Visits to the NZ Brain Research Institute and BrainTree Wellness Centre in Christchurch

February 17, 2023

On February 10, our CEO Daniel was able to visit Professor Tim Anderson at the New Zealand Brain Research Institute, as well as the BrainTree Wellness Centre, a fabulous purpose-built community resource benefitting people living with neurological conditions.

The New Zealand Brain Research Institute started life as the Van der Veer Institute for Parkinson’s and Brain Research, being named after a Christchurch businessman and Parkinson’s sufferer whose bequest enabled the institute’s creation. It was later renamed in 2011.The NZBRI has a large and active Parkinson’s disease research group led by neurologist Professor Tim Anderson and neuropsychologist Professor John Dalrymple-Alford. The group works closely with ~320 local people with Parkinson’s disease to better understand the progression of cognitive impairment in Parkinson’s disease and to establish which factors can help predict its emergence.This meeting was a great opportunity for Daniel and Professor Anderson to discuss the state of Parkinson’s research globally, and locally, as well as the potential to collaborate on clinical trials in the future. We are very grateful to Professor Anderson for making the time.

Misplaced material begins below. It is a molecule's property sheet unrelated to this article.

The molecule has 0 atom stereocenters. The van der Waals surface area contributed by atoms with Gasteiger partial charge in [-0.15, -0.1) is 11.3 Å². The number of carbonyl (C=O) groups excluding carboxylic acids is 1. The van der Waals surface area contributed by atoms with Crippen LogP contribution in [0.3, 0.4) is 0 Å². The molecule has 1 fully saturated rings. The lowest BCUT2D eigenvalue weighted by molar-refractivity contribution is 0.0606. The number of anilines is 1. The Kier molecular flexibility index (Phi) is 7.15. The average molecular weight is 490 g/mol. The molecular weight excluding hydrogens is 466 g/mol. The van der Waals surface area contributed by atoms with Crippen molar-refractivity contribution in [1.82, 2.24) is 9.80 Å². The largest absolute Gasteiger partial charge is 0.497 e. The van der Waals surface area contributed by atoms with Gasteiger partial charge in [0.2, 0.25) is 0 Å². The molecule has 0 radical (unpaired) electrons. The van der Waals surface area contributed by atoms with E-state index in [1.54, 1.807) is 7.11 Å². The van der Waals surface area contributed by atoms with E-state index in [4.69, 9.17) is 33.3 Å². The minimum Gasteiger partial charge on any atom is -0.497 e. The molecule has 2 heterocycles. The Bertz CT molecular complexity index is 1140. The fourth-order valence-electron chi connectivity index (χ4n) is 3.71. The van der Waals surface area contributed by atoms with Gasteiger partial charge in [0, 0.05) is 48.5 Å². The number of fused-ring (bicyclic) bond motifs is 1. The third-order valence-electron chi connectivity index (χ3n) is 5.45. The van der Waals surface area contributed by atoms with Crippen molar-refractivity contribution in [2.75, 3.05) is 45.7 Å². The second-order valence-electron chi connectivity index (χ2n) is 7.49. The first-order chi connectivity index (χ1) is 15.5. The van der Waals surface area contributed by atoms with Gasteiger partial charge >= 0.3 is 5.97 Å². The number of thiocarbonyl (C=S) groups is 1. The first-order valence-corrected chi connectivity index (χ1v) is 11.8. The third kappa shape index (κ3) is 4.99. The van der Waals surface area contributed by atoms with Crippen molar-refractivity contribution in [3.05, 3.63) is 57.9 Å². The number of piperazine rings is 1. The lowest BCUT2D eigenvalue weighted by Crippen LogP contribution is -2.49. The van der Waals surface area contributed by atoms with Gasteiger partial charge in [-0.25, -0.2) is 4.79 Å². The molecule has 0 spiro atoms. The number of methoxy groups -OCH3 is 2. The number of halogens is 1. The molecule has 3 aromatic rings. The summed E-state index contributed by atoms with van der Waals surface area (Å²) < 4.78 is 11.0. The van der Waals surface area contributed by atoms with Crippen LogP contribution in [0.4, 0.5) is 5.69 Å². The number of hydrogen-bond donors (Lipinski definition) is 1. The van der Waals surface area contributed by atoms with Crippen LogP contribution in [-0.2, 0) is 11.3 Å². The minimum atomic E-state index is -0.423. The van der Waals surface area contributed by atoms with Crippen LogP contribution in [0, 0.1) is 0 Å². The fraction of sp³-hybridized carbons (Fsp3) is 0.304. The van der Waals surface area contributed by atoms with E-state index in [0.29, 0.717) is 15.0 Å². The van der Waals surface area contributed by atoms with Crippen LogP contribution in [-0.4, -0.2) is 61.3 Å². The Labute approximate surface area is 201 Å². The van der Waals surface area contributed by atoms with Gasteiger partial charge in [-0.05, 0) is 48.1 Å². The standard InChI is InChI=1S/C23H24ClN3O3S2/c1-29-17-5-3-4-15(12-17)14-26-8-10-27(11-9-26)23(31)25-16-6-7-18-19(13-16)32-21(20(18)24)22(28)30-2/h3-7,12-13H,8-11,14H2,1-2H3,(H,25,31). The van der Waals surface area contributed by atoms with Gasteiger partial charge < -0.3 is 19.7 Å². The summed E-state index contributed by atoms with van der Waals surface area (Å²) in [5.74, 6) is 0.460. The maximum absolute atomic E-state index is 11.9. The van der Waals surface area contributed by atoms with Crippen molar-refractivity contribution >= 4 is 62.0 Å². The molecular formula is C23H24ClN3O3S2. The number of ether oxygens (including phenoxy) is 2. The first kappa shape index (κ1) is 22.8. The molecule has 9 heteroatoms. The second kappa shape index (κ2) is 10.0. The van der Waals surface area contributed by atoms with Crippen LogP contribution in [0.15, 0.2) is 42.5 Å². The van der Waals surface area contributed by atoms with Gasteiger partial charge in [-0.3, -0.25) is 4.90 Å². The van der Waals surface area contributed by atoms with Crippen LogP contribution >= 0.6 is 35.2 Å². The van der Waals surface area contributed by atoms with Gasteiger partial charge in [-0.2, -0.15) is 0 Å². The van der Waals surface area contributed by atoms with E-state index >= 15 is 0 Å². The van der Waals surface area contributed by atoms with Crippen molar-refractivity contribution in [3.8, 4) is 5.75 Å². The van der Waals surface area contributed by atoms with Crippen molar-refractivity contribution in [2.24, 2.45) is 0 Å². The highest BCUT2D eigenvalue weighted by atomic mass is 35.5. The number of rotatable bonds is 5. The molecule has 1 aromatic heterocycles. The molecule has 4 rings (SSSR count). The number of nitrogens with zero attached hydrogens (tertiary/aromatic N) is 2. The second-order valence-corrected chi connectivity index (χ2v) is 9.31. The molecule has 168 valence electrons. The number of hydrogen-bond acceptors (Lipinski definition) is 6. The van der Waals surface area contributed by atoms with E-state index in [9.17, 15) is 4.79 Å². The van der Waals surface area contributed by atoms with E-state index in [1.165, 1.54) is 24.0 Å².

Later the same day, Daniel popped by The BrainTree Wellness Centre, a purpose-built facility in Christchurch focused on delivering a total wellness approach to people living in the community with neurological conditions. With seminar rooms, a gym and studio and social areas/café, this centre, which opened in July 2022, is a fabulous community resource that benefits not only local people with Parkinson’s disease, but also those suffering from multiple sclerosis and dementia. Proceeds from the café go back into supporting the centre’s operation.Daniel was visiting on a day when a former colleague, Dr Christina Buchanan, genetic counsellor and neurogeneticist (ADHB) was giving a talk on her recent research findings of a novel PINK1 gene mutation linked to early-onset Parkinson’s in Polynesian populations. It was humbling and inspiring to sit in a seminar room with almost fifty Parkinson’s sufferers and their partners as they listened closely to Christina, shared details of their own lived experience of research, and asked some fantastic questions.We would like to congratulate Christina on her fascinating work, which was published in the journal Movement Disorders in 2021`, and to thank Ty Scott, Engagement Co-ordinator for Multiple Sclerosis and Parkinson’s Canterbury, for the tour of the centre.

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